DERRY — The landscape on the hill in east Derry will look a bit different all in the name of history and preservation.
The steeple of First Parish Church is getting a major upgrade, part of a restoration effort to repair the historic church tower.
Timber experts are working at the church, readying the top portion of the tower for a detachment later this month.
A large crane will lower the top two sections to the ground near the First Parish building. The belfry and lantern will be placed in secure staging on the church lawn and a temporary roof will be hoisted up and installed above the clock, that will remain in place.
Tower repair work on these parts will continue on the ground.
This all may happen by month's end according to timber expert Arron Sturgis, owner of Preservation Timber Framing, the company doing the First Parish work.
Sturgis said the work is meticulous, but a much-needed repair at this time for this historic wooden gem.
"There is extreme rot damage in the tower," Sturgis said. "We are here none too soon. It's time to do this."
The current church was built in 1769 to replace an earlier structure built by the area's earliest settlers. The tower was added in 1824.
The restoration work is part of a multi-year rehabilitation project, said Paul Lindemann, a member of the church rehabilitation committee.
"What you see out there now is the first step, the first part of the project," Lindemann said.
Lindemann said parishioners have been extremely generous with giving toward the capital campaign to finance the work.
Repairs over the next several years could be estimated at $1.5-$2 million.
Funding for the tower removal and other earlier rehabilitation projects came from years of preservation donations and a recent $800,000 campaign drive within the church.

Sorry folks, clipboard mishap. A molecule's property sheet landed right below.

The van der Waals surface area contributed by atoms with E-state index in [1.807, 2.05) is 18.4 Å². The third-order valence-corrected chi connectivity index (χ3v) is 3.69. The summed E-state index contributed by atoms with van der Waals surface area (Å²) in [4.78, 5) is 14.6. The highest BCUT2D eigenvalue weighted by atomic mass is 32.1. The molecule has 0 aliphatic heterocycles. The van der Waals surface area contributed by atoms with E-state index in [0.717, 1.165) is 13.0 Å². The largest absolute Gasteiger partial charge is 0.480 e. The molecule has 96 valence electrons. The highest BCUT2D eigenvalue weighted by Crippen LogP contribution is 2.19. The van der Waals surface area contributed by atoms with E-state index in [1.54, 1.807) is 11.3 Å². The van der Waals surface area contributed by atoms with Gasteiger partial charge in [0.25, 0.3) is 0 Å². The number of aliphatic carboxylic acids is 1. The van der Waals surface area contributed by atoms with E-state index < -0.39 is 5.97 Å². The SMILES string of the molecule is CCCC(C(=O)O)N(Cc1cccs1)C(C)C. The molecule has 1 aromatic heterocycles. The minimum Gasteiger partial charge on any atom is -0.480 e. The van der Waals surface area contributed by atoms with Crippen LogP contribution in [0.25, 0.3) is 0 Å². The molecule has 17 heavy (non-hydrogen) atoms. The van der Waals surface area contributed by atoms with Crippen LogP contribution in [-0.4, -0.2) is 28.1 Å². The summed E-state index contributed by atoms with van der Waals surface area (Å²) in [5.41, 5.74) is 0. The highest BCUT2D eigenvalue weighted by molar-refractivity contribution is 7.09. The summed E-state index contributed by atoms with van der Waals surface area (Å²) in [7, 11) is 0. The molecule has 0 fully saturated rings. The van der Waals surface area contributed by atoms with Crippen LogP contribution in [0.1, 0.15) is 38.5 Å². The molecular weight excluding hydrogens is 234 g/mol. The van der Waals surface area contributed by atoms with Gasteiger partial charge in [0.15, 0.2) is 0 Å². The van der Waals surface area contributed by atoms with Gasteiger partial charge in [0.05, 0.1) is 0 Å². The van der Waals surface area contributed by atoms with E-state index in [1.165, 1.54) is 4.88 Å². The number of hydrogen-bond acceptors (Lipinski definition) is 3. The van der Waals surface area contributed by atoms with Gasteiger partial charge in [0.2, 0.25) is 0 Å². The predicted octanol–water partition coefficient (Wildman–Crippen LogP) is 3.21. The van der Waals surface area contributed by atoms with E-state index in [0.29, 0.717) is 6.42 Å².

Other fundraising efforts will be launched to help pay for the work. Grant funding could also help contribute to the historic church renovations.
"Our church has been a trustworthy steward of the 'old meetinghouse on the hill' for two and a half centuries," said Rev. Dr. Deborah Roof, First Parish pastor. "We look forward to sharing this rewarding challenge with the community."
Work over the next several years includes not only the current tower project but also lifting the building to rebuild the foundation, adding an elevator that will access several levels, more frame and roof repairs and doing restoration work on the interior.
The majority of the work will be completed by the fall of 2017.
Sturgis has spent 28 years working in this business, restoring and repairing aging buildings in communities all over New England.
He said working on First Parish is part of what he loves best — dealing with the history of this type of timber frame building and learning all about it at the same time.
Sturgis said First Parish was a beautiful example of an early church, dating back to 1769.
"This is a magnificent timber frame structure," he said. "And we rebuild using traditional methods."
Repairs should keep the tower of the church on track for generations ahead, Sturgis said.
Work on churches like First Parish is typically done in the summer, Sturgis said, due to the weather and temperatures.
Lindemann said First Parish is in good hands with Sturgis' team.
"They have such passion for what they do," he said. "It's a labor of love."
Lindemann said so many people love First Parish and it's role in the history of the community.
"People love it and respect the old meetinghouse," he said.
First Parish is readying itself to be a focal point in the upcoming 300th anniversary of the Nutfield settlement in 2019. The church is listed on the National Registry of Historic Places and is thought to be the oldest structure in town and one of the oldest New England meetinghouses still operating today.